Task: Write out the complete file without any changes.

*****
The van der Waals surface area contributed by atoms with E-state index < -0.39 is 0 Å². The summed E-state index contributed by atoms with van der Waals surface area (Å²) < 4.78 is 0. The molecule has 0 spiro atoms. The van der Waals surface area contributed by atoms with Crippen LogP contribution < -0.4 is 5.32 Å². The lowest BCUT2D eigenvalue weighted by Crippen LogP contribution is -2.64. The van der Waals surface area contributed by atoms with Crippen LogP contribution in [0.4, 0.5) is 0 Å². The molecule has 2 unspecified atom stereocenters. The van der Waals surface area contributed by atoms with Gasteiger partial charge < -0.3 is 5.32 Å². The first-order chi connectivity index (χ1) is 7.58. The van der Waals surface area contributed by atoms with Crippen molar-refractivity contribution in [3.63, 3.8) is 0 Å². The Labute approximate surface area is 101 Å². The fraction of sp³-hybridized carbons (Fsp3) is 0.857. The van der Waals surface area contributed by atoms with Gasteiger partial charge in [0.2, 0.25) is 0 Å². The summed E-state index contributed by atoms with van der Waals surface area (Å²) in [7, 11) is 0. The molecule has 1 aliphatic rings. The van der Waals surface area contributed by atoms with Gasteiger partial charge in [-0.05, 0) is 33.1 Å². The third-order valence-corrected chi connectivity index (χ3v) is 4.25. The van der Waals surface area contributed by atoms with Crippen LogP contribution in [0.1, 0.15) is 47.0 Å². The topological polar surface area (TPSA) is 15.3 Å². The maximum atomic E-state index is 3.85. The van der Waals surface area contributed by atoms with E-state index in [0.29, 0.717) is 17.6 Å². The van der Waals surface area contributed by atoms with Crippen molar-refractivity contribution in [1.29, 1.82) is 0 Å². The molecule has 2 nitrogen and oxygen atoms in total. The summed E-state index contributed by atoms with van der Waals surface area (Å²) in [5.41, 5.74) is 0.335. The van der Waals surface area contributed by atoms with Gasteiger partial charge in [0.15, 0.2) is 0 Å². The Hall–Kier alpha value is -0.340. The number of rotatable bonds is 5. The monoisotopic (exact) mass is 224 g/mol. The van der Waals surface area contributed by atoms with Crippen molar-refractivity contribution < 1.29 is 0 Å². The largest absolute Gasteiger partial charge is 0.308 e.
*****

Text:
The van der Waals surface area contributed by atoms with E-state index < -0.39 is 0 Å². The summed E-state index contributed by atoms with van der Waals surface area (Å²) < 4.78 is 0. The molecule has 0 spiro atoms. The van der Waals surface area contributed by atoms with Crippen LogP contribution < -0.4 is 5.32 Å². The lowest BCUT2D eigenvalue weighted by Crippen LogP contribution is -2.64. The van der Waals surface area contributed by atoms with Crippen LogP contribution in [0.4, 0.5) is 0 Å². The molecule has 2 unspecified atom stereocenters. The van der Waals surface area contributed by atoms with Gasteiger partial charge < -0.3 is 5.32 Å². The first-order chi connectivity index (χ1) is 7.58. The van der Waals surface area contributed by atoms with Crippen molar-refractivity contribution in [3.63, 3.8) is 0 Å². The Labute approximate surface area is 101 Å². The fraction of sp³-hybridized carbons (Fsp3) is 0.857. The van der Waals surface area contributed by atoms with Gasteiger partial charge in [0.2, 0.25) is 0 Å². The summed E-state index contributed by atoms with van der Waals surface area (Å²) in [7, 11) is 0. The molecule has 1 aliphatic rings. The van der Waals surface area contributed by atoms with Gasteiger partial charge in [-0.05, 0) is 33.1 Å². The third-order valence-corrected chi connectivity index (χ3v) is 4.25. The van der Waals surface area contributed by atoms with Crippen LogP contribution in [0.1, 0.15) is 47.0 Å². The topological polar surface area (TPSA) is 15.3 Å². The maximum atomic E-state index is 3.85. The van der Waals surface area contributed by atoms with E-state index in [0.29, 0.717) is 17.6 Å². The van der Waals surface area contributed by atoms with Crippen molar-refractivity contribution in [1.29, 1.82) is 0 Å². The molecule has 2 nitrogen and oxygen atoms in total. The summed E-state index contributed by atoms with van der Waals surface area (Å²) in [5.41, 5.74) is 0.335. The van der Waals surface area contributed by atoms with Gasteiger partial charge in [0.15, 0.2) is 0 Å². The Hall–Kier alpha value is -0.340. The number of rotatable bonds is 5. The monoisotopic (exact) mass is 224 g/mol. The van der Waals surface area contributed by atoms with Crippen molar-refractivity contribution < 1.29 is 0 Å². The largest absolute Gasteiger partial charge is 0.308 e.